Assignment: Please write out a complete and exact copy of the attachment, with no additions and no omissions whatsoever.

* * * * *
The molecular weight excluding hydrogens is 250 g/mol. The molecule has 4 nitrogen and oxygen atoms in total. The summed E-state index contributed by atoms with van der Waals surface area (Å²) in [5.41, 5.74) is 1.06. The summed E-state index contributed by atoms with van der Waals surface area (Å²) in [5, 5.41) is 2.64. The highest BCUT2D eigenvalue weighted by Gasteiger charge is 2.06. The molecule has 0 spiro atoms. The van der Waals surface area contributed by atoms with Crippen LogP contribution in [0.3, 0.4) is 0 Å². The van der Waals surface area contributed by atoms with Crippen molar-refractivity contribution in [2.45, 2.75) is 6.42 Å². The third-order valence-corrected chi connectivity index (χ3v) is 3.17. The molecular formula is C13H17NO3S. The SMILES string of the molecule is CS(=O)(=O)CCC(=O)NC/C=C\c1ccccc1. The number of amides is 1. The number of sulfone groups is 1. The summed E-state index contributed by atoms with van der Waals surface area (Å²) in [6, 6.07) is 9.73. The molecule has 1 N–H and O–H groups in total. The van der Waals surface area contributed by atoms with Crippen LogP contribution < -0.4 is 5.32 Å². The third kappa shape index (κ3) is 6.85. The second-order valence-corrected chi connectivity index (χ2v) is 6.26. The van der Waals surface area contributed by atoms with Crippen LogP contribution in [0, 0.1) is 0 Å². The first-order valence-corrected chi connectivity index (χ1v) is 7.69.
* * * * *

The molecular weight excluding hydrogens is 250 g/mol. The molecule has 4 nitrogen and oxygen atoms in total. The summed E-state index contributed by atoms with van der Waals surface area (Å²) in [5.41, 5.74) is 1.06. The summed E-state index contributed by atoms with van der Waals surface area (Å²) in [5, 5.41) is 2.64. The highest BCUT2D eigenvalue weighted by Gasteiger charge is 2.06. The molecule has 0 spiro atoms. The van der Waals surface area contributed by atoms with Crippen LogP contribution in [0.3, 0.4) is 0 Å². The van der Waals surface area contributed by atoms with Crippen molar-refractivity contribution in [2.45, 2.75) is 6.42 Å². The third-order valence-corrected chi connectivity index (χ3v) is 3.17. The molecular formula is C13H17NO3S. The SMILES string of the molecule is CS(=O)(=O)CCC(=O)NC/C=C\c1ccccc1. The number of amides is 1. The number of sulfone groups is 1. The summed E-state index contributed by atoms with van der Waals surface area (Å²) in [6, 6.07) is 9.73. The molecule has 1 N–H and O–H groups in total. The van der Waals surface area contributed by atoms with Crippen LogP contribution < -0.4 is 5.32 Å². The third kappa shape index (κ3) is 6.85. The second-order valence-corrected chi connectivity index (χ2v) is 6.26. The van der Waals surface area contributed by atoms with Crippen LogP contribution in [0, 0.1) is 0 Å². The first-order valence-corrected chi connectivity index (χ1v) is 7.69.